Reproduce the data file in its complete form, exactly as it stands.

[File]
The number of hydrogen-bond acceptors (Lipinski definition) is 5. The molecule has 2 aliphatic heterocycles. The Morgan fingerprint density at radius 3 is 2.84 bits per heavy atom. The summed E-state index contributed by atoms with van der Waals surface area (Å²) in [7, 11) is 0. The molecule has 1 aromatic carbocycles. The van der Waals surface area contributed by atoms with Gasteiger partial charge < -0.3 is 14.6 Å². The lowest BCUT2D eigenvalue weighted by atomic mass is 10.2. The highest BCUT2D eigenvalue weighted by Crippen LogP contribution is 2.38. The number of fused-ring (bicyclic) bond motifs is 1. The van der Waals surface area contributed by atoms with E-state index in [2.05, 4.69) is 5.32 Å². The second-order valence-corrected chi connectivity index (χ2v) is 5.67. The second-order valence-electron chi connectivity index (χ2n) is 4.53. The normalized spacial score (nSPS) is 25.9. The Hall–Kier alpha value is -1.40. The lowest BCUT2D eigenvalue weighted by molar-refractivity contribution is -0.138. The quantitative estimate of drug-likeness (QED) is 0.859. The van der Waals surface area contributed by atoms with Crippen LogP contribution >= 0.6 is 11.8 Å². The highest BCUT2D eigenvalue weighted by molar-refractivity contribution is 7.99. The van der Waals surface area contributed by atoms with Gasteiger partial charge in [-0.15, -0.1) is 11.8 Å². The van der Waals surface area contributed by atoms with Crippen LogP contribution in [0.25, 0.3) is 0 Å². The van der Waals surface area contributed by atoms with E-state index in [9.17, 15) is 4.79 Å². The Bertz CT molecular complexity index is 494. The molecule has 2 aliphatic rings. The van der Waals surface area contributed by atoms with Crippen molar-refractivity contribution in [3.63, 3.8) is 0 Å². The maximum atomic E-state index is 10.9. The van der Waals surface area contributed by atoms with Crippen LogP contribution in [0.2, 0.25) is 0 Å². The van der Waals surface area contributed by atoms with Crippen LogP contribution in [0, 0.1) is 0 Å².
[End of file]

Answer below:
The number of hydrogen-bond acceptors (Lipinski definition) is 5. The molecule has 2 aliphatic heterocycles. The Morgan fingerprint density at radius 3 is 2.84 bits per heavy atom. The summed E-state index contributed by atoms with van der Waals surface area (Å²) in [7, 11) is 0. The molecule has 1 aromatic carbocycles. The van der Waals surface area contributed by atoms with Gasteiger partial charge < -0.3 is 14.6 Å². The lowest BCUT2D eigenvalue weighted by atomic mass is 10.2. The highest BCUT2D eigenvalue weighted by Crippen LogP contribution is 2.38. The number of fused-ring (bicyclic) bond motifs is 1. The van der Waals surface area contributed by atoms with E-state index in [2.05, 4.69) is 5.32 Å². The second-order valence-corrected chi connectivity index (χ2v) is 5.67. The second-order valence-electron chi connectivity index (χ2n) is 4.53. The normalized spacial score (nSPS) is 25.9. The Hall–Kier alpha value is -1.40. The lowest BCUT2D eigenvalue weighted by molar-refractivity contribution is -0.138. The quantitative estimate of drug-likeness (QED) is 0.859. The van der Waals surface area contributed by atoms with Crippen LogP contribution >= 0.6 is 11.8 Å². The highest BCUT2D eigenvalue weighted by molar-refractivity contribution is 7.99. The van der Waals surface area contributed by atoms with Gasteiger partial charge in [-0.15, -0.1) is 11.8 Å². The van der Waals surface area contributed by atoms with Crippen LogP contribution in [0.25, 0.3) is 0 Å². The van der Waals surface area contributed by atoms with E-state index in [9.17, 15) is 4.79 Å². The Bertz CT molecular complexity index is 494. The molecule has 2 aliphatic rings. The van der Waals surface area contributed by atoms with Crippen molar-refractivity contribution in [3.63, 3.8) is 0 Å². The maximum atomic E-state index is 10.9. The van der Waals surface area contributed by atoms with Crippen LogP contribution in [0.2, 0.25) is 0 Å². The van der Waals surface area contributed by atoms with Crippen LogP contribution in [0, 0.1) is 0 Å².